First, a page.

A tree grows in Brooklyn, and if Paul Lightfoot has anything to do with it, so will your vegetables.
"New York City deserves better produce than the road weary lettuces and tomatoes that are trucked in thousands of miles," said Lightfoot, CEO of BrightFarms, in a Saturday e-mail to SmartPlanet.
BrightFarms will soon be opening the nation's largest rooftop garden on top of an old Navy warehouse in Sunset Park, Brooklyn. When it opens in the first quarter of 2013, the 100,000 sq. ft. garden is expected to yield one million pounds of hydroponically-grown produce annually, including tomatoes, lettuces, and herbs.
New York City consumers have been supportive of urban agriculture for years. In 2010, Brooklyn Grange opened a rooftop garden in Long Island City, Queens, with the help of a successful Kickstarter campaign. Lightfoot said that public support for projects like these is indicative of a growing locavore movement:
"After decades of centralization and industrialization in the food supply chain, Americans wants to know –- and have a right to know –- where their food comes from. The demand for local food is the most powerful trend in the food industry and will strengthen for decades."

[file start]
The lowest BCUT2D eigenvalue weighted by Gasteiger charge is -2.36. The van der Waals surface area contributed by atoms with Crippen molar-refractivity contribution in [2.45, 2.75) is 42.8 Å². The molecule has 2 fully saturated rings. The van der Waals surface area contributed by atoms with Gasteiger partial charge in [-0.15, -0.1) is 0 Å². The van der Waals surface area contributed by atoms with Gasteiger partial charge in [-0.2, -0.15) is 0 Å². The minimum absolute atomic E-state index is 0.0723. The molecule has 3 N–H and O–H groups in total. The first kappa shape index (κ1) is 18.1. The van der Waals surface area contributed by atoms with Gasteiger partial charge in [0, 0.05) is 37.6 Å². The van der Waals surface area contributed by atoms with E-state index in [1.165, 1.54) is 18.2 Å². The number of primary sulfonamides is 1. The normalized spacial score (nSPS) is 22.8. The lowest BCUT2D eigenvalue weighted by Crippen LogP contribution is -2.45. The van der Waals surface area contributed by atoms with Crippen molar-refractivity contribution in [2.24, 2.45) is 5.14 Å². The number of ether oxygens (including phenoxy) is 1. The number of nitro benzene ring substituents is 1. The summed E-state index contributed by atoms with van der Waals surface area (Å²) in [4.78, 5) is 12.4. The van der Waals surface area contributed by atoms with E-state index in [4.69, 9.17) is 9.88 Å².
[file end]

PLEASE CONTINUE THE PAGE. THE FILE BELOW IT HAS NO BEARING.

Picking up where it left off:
The success of this trend is evident in New York's culinary scene. According to Yelp, an online restaurant rating site, the New York area plays host to 47 farm-to-table restaurants.
In addition to support from residents, the new rooftop project found support among local leaders. Brooklyn President Marty Markowitz, NYC Council Speaker Christine Quinn, Congressman Nadler and Congresswoman Velassquez, and the Bloomberg administration assisted in bringing the project to fruition.
The rooftop project -- which brought together consumers, business owners, and political leaders -- provides an example for other municipalities, said Lightfoot:
"This project is a model for other cities: a public-private partnership that bring jobs, economic activity and fresh, healthy and local food to a community demanding fresh, healthy and local food."